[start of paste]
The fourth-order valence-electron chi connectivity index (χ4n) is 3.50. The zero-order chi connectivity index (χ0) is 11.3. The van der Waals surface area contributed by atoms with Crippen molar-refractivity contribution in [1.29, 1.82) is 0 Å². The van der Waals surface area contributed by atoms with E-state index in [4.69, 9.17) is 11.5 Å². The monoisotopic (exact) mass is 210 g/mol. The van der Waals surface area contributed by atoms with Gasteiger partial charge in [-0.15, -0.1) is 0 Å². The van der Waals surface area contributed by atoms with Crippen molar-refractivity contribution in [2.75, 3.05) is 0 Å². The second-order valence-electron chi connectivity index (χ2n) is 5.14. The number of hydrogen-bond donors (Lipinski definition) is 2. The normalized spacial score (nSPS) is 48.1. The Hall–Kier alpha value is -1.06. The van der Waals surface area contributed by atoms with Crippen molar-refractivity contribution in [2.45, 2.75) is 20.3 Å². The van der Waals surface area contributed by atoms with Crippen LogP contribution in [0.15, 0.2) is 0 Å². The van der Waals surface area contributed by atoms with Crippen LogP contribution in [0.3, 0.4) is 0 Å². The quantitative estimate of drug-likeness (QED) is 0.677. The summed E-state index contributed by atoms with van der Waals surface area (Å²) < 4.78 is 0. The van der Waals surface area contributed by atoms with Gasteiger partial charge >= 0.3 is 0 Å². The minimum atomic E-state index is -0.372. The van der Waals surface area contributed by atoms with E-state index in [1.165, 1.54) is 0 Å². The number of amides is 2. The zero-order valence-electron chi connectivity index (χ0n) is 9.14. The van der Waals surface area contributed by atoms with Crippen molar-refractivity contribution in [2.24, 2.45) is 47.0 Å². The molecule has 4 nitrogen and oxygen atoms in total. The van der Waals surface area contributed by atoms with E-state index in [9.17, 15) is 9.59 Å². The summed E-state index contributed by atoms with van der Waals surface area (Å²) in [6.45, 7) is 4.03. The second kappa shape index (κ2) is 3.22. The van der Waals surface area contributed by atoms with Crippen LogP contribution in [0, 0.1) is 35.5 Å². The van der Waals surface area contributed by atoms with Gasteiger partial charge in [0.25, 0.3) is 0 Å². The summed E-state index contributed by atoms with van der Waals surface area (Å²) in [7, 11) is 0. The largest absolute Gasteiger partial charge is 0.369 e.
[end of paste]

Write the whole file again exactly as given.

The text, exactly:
The fourth-order valence-electron chi connectivity index (χ4n) is 3.50. The zero-order chi connectivity index (χ0) is 11.3. The van der Waals surface area contributed by atoms with Crippen molar-refractivity contribution in [1.29, 1.82) is 0 Å². The van der Waals surface area contributed by atoms with E-state index in [4.69, 9.17) is 11.5 Å². The monoisotopic (exact) mass is 210 g/mol. The van der Waals surface area contributed by atoms with Gasteiger partial charge in [-0.15, -0.1) is 0 Å². The van der Waals surface area contributed by atoms with Crippen molar-refractivity contribution in [2.75, 3.05) is 0 Å². The second-order valence-electron chi connectivity index (χ2n) is 5.14. The number of hydrogen-bond donors (Lipinski definition) is 2. The normalized spacial score (nSPS) is 48.1. The Hall–Kier alpha value is -1.06. The van der Waals surface area contributed by atoms with Crippen molar-refractivity contribution in [2.45, 2.75) is 20.3 Å². The van der Waals surface area contributed by atoms with Crippen LogP contribution in [0.15, 0.2) is 0 Å². The van der Waals surface area contributed by atoms with Crippen LogP contribution in [0.3, 0.4) is 0 Å². The quantitative estimate of drug-likeness (QED) is 0.677. The summed E-state index contributed by atoms with van der Waals surface area (Å²) < 4.78 is 0. The van der Waals surface area contributed by atoms with Gasteiger partial charge >= 0.3 is 0 Å². The minimum atomic E-state index is -0.372. The van der Waals surface area contributed by atoms with E-state index in [1.165, 1.54) is 0 Å². The number of amides is 2. The zero-order valence-electron chi connectivity index (χ0n) is 9.14. The van der Waals surface area contributed by atoms with Crippen molar-refractivity contribution in [2.24, 2.45) is 47.0 Å². The molecule has 4 nitrogen and oxygen atoms in total. The van der Waals surface area contributed by atoms with E-state index in [9.17, 15) is 9.59 Å². The summed E-state index contributed by atoms with van der Waals surface area (Å²) in [6.45, 7) is 4.03. The second kappa shape index (κ2) is 3.22. The van der Waals surface area contributed by atoms with Crippen LogP contribution in [0, 0.1) is 35.5 Å². The van der Waals surface area contributed by atoms with Gasteiger partial charge in [0.25, 0.3) is 0 Å². The summed E-state index contributed by atoms with van der Waals surface area (Å²) in [7, 11) is 0. The largest absolute Gasteiger partial charge is 0.369 e.